At Hootsuite, we analyze user data to help us answer questions about product usability and give us insight into trends. Recently, we designed and implemented a RESTful API that provides access to our aggregated data sets and shields our data consumers from changes in infrastructure that might be happening in the backend. We built our RESTful API using the Play Framework with Scala and we believe it was a great decision for multiple reasons.

Currently, all of our logs are stored in HDFS and S3. We use Apache Spark to aggregate raw logs into more meaningful and usable data sets. For instance, one of our Spark jobs calculates an aggregate count of Hootsuite’s unique daily users across all our different platforms and plan types.

The aggregated data sets are stored in a central RDBMS and are used for data visualizations on dashboards around the office and reports which serve multiple internal stakeholders. Since we are continuously experimenting with different data processing pipelines and data stores, we decided that it would be necessary to provide a constant and defined way to access our data through an API. Providing an API also makes it easier to clearly communicate which data sets are available and makes documentation a much easier process.

We came across multiple features that demonstrated the advantages of using Play to design and implement our API:


It’s very easy to get up and running once you have Play installed. All you need to do is type two commands to get an app started: “play new [AppName]” and “play run”. Done! You’re ready to be productive. Developing a prototype and experimenting with Play is painless and extremely fast. Another incredible aspect is Play’s ability to hot-reload compiled classes into the JVM on the fly without having to restart the service or re-deploy the application. This means you can edit your code and see the changes immediately with a browser refresh or cURL call.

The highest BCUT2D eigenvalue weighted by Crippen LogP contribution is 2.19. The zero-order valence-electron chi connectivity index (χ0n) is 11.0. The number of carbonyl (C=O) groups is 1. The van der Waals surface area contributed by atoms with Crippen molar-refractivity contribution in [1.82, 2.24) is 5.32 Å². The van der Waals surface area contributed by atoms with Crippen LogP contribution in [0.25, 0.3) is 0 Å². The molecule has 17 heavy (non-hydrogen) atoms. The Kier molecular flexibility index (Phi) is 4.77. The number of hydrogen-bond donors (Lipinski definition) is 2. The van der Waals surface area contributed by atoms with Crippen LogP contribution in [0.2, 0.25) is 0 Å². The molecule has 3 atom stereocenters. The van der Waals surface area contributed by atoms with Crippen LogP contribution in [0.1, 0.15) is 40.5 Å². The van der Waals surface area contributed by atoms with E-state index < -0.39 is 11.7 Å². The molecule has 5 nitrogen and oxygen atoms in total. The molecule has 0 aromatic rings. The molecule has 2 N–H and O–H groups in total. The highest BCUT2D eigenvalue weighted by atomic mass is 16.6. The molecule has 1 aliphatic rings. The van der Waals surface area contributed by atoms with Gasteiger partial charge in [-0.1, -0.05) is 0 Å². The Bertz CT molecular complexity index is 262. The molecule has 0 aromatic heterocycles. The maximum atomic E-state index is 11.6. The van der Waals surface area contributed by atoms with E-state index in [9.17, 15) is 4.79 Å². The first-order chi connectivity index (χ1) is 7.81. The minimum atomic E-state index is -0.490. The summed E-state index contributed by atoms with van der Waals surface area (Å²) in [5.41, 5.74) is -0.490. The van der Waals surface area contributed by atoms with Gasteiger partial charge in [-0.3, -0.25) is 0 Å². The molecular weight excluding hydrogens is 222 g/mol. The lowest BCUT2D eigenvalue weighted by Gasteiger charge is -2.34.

URL-routing support:

Play provides a URL routing configuration which makes writing RESTful API endpoints simple and easy to change if needed. The configuration reflects the structure of an HTTP request – HTTP method, URL path and then the mapping to the associated controller. Below is an example endpoint from a sample routes file that will be used to demonstrate Play functionality. The activeUsers endpoint will return the number of unique daily users for a specified platform across all plan types.

#Sample Endpoint
GET /activeUsers/:platform controllers.Sample.getActiveUsers(platform, date: Option[String])

Native MVC support

Play’s full support for MVC makes decoupling the data store access logic from the rest of the service straight forward and intuitive. This means we can easily swap out our models to point to a new one if we decide to use a different data store in the future. The structure for our sample Play application looks like this:


Anorm is a simple access layer included with Play that uses SQL to interact with databases. With the API provided you can parse and transform the resulting datasets without having to iterate over the entire result set. We use Anorm to query our aggregated data sets and found writing SQL queries to access SQL data as easy and intuitive as it sounds.
Let’s assume I have a table where the active user counts are stored by platform and plan type. I have three plan types in total: Free, Pro and Enterprise and five platform types: Hootsuite web dashboard, Hootlet, Mobile Web, IOS and Android applications. An example of what our table would look like: